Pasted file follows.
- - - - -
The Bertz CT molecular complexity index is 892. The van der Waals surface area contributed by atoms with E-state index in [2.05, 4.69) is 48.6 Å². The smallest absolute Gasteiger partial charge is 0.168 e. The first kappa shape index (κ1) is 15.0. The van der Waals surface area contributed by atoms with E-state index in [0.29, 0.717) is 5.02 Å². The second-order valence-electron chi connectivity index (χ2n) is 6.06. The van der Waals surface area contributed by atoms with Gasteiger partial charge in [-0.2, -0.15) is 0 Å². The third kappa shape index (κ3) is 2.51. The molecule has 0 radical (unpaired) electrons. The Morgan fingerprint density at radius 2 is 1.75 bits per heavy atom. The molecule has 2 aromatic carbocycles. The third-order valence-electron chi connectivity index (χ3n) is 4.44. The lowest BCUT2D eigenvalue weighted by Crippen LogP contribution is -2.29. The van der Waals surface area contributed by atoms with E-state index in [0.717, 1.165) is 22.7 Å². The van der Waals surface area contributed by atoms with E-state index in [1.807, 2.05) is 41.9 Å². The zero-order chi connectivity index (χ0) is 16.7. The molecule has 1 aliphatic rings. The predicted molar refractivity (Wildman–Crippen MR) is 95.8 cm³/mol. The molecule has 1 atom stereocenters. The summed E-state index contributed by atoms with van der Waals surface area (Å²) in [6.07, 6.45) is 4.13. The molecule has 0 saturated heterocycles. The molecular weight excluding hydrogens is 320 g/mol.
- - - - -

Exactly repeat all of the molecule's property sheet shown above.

The Bertz CT molecular complexity index is 892. The van der Waals surface area contributed by atoms with E-state index in [2.05, 4.69) is 48.6 Å². The smallest absolute Gasteiger partial charge is 0.168 e. The first kappa shape index (κ1) is 15.0. The van der Waals surface area contributed by atoms with E-state index in [0.29, 0.717) is 5.02 Å². The second-order valence-electron chi connectivity index (χ2n) is 6.06. The van der Waals surface area contributed by atoms with Gasteiger partial charge in [-0.2, -0.15) is 0 Å². The third kappa shape index (κ3) is 2.51. The molecule has 0 radical (unpaired) electrons. The Morgan fingerprint density at radius 2 is 1.75 bits per heavy atom. The molecule has 2 aromatic carbocycles. The third-order valence-electron chi connectivity index (χ3n) is 4.44. The lowest BCUT2D eigenvalue weighted by Crippen LogP contribution is -2.29. The van der Waals surface area contributed by atoms with E-state index in [0.717, 1.165) is 22.7 Å². The van der Waals surface area contributed by atoms with E-state index in [1.807, 2.05) is 41.9 Å². The zero-order chi connectivity index (χ0) is 16.7. The molecule has 1 aliphatic rings. The predicted molar refractivity (Wildman–Crippen MR) is 95.8 cm³/mol. The molecule has 1 atom stereocenters. The summed E-state index contributed by atoms with van der Waals surface area (Å²) in [6.07, 6.45) is 4.13. The molecule has 0 saturated heterocycles. The molecular weight excluding hydrogens is 320 g/mol.